While Cobb and Saito have ultimately set up the premise for the plot to unfold, most of the film actually unfolds in the mind of Robert Fischer (played by Cillian Murphy). Fischer is the new heir to the only other company that is a threat to Saito’s empire. Saito wants Fischer to break up his father’s company. That’s why he needs Cobb and his team to plant this idea in Fischer’s mind. It has to seem to be originally Fischer’s idea, even though it was planted in his mind.
Exactly how they go about doing this is what has both wowed audiences and has made this film an obsessive talking point for the last three weeks. From the point they enter the mind of their target, almost nothing goes according to plan, which makes the original plan even more complicated and yet delightfully disorienting. That is the key to making this film so intriguing.
Needless to say, the very nature of the plot is what provides the intrigue. Since Cobb and his team have to dive into someone’s subconscious mind via a shared dream state (and they have to do this through several layers of recursive dreaming to get the final desired outcome of genuine inception), this obviously poses some very real, very dangerous risks to the invaders.
The most obvious risk is knowing when they’re still in a dream – and that is central to the entire plot. This is why the plot is pure genius. We all know that we cannot differentiate between dreaming and reality, since we believe the dream until we wake up. This is stated repeatedly for effect throughout the entire movie. So how do they know when they wake up?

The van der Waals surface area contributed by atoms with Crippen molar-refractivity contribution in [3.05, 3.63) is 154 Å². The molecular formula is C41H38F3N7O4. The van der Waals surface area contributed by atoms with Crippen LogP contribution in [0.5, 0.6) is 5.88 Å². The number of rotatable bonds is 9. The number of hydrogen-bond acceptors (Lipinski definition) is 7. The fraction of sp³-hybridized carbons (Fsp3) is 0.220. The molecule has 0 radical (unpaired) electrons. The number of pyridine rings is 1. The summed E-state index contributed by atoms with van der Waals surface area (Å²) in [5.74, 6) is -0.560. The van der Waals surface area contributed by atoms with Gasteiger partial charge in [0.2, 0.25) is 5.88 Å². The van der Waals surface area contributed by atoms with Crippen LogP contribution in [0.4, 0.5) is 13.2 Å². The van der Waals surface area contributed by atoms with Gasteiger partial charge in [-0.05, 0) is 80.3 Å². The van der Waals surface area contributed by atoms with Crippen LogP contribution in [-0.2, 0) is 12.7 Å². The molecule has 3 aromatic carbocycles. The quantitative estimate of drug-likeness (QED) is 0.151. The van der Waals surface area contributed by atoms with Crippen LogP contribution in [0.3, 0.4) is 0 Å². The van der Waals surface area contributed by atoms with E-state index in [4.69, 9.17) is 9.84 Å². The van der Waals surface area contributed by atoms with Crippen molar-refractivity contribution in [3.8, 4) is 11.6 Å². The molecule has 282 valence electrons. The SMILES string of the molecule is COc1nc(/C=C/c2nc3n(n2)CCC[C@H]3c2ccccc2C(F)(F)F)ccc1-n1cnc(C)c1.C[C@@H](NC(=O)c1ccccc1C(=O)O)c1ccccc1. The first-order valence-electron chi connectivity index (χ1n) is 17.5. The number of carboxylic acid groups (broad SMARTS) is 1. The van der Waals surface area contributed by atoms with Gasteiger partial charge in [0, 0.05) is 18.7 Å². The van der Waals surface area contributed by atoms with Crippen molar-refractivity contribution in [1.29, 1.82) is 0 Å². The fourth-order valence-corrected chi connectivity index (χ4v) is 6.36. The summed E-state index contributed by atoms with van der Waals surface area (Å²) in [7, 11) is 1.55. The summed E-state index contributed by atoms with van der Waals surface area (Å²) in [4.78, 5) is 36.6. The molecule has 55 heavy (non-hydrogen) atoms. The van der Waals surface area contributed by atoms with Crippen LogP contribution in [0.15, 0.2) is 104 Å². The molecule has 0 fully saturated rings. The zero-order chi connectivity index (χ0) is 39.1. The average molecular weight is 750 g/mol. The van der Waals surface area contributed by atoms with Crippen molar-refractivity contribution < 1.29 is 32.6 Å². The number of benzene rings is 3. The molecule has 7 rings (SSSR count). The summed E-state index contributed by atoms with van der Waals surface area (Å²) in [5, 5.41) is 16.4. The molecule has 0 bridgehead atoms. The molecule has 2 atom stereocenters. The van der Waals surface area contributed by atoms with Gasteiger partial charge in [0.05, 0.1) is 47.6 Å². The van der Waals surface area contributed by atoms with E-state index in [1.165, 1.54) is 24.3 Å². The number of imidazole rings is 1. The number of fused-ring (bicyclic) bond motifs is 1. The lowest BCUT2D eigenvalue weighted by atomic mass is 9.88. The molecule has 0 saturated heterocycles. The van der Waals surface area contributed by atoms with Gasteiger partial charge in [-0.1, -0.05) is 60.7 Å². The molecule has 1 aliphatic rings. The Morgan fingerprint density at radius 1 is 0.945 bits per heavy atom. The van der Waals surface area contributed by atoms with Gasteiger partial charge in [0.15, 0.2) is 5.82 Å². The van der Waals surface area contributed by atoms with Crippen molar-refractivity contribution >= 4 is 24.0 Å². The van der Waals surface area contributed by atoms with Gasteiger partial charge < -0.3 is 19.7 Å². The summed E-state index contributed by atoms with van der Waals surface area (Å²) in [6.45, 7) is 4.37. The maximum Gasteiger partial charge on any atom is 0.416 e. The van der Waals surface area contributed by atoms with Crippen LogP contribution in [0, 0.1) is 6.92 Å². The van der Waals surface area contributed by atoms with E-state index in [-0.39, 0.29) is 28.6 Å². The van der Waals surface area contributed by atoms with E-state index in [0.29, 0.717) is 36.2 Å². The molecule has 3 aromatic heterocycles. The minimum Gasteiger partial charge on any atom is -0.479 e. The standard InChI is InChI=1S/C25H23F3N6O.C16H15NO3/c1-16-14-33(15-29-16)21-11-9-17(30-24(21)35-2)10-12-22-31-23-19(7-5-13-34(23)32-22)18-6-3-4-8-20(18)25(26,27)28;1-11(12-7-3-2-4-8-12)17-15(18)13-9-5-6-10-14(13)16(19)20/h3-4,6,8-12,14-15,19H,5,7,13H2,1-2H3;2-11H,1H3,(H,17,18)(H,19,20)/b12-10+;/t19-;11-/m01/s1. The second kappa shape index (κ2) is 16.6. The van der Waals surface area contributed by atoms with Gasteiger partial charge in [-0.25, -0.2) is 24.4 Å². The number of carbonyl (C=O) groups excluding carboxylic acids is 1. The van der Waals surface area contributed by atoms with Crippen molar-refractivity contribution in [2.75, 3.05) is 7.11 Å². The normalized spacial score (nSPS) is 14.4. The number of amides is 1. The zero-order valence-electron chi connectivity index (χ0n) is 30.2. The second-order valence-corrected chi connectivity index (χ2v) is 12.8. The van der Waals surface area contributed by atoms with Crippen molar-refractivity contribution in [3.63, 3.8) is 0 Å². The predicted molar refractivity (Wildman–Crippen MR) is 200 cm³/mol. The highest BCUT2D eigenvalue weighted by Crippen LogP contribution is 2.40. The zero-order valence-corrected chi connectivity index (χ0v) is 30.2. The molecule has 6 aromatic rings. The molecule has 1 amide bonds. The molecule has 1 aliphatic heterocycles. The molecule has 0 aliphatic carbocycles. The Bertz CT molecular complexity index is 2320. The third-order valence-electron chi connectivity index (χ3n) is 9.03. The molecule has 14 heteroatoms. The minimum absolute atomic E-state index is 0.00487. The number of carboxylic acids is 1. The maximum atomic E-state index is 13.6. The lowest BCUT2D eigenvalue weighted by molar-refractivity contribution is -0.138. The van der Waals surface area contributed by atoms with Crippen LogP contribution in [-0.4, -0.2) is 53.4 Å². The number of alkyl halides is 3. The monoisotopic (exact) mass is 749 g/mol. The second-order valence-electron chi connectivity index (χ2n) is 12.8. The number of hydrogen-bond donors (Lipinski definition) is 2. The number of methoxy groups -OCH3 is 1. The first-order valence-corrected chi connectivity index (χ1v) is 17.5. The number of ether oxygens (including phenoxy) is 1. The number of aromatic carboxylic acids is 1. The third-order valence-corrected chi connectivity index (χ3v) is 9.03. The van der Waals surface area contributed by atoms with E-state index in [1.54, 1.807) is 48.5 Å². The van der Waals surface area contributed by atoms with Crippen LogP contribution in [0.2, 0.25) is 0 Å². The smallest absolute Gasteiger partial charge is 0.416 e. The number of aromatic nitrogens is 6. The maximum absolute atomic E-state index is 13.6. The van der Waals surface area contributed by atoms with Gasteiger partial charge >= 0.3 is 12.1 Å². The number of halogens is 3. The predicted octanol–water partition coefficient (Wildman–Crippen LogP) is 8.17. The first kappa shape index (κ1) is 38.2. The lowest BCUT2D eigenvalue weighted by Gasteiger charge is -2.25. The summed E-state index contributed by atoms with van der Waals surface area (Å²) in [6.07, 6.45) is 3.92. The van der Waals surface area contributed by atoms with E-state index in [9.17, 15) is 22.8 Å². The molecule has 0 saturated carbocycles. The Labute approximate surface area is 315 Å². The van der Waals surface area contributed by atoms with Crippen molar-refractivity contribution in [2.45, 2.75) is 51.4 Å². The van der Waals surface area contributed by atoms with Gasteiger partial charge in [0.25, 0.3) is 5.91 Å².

When the characters are playing around in someone’s subconscious at the depth that they are, the audience becomes just as confused as the characters in the film sometimes do. Now that the audience is along for the ride, they are experiencing the same level of immersion as the onscreen characters. So when the final scene trails onward in suspenseful expectation, the sudden cut to black that jolts the audience out of the film’s dream world is quite powerful.
I’ll explain why in a subsequent post, why this tactic is profound genius.
Not only is the plotting of the film’s story a work of pure genius, but it is also quite a brilliant marketing strategy as well. It is designed in such a way, that to truly understand the movie, you have to see it more than once. Nolan’s mysterious finish would have naturally caused people to want to see the film multiple times, thus relying on viral marketing strategy that would have been perpetuated by audiences. No advertising is better than word of mouth.